For the past several years the expanse of salt that is used for the speed course has been deteriorating, partly through drought and partly because a local potash company has been pumping out huge quantities of subsurface water, lowering the water table, leaving the surface rough and unusable in places. C/D writer Griff Borgeson campaigned vigorously for government action to preserve the flats but got little more than an acknowledgement that something should be done. Indeed, it appeared that this natural facility might be lost to high speed automobiles. This year there were heavy early rains that helped immensely. And finally the Utah State Engineer gave water rights from nearby Grouse Creek to the Bonneville Speedway Association, the group that controls all racing on the salt. Currently in a conservation move, there are pumps working to flood portions of the salt, smoothing it for driving, and it appears that there is an outside possibility of the flats being turned into a park of some sort. It might be the best thing after all. Losing the world's fastest race course to commercial chemical interests would be a sad blow to the sport of speed.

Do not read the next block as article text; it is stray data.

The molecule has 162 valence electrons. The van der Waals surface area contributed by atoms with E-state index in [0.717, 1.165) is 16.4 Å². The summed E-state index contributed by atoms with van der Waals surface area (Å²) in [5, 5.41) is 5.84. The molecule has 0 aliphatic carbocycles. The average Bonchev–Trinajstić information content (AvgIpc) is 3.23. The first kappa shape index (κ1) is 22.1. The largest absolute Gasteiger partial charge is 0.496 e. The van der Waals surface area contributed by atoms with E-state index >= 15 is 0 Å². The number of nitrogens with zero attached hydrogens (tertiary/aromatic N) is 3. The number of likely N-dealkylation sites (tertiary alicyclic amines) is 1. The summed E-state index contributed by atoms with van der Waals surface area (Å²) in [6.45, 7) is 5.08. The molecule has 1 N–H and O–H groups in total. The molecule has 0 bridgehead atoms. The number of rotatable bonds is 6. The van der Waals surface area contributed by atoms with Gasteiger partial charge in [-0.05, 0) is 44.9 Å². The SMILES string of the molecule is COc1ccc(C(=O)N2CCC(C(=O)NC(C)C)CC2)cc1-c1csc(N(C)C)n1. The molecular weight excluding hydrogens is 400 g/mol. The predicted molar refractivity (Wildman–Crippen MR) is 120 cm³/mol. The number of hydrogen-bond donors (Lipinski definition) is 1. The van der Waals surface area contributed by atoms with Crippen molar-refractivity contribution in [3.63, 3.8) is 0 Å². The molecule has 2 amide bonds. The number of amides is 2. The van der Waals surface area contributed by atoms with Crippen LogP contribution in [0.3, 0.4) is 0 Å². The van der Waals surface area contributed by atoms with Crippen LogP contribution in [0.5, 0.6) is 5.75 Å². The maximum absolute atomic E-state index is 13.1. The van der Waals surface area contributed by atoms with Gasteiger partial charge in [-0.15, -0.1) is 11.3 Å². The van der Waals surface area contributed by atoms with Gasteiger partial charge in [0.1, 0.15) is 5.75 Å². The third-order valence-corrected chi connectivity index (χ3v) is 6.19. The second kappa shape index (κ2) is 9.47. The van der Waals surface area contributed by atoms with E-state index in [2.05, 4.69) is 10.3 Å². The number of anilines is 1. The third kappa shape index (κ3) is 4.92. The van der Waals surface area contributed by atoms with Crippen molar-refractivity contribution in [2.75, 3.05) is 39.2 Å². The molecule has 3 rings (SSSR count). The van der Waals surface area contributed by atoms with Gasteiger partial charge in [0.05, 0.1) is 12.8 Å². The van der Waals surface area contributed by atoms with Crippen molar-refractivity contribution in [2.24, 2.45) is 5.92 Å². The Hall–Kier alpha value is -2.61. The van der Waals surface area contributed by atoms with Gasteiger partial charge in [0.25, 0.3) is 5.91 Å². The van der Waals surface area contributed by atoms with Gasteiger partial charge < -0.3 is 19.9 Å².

It's not a large event-169 cars, 18 motorcycles this year, rarely more than a handful of outside spectators -but there is a spirit of fun at Bonneville, a relaxed atmosphere that is rare in any sort of competition, and it makes the Bonneville Nationals a good event. The officials preside with a minimum of officiousness and a maximum of helpful work. The meet is something that anyone interested in speed should see, and more people who like fast motoring should enter. This year's dates were August 18 through 24 and next year will be approximately the same. If you are interested, you might write Bonneville Nationals, Inc., 9607 Poinciana St., Pico Rivera, Calif., for information on the 1964 event.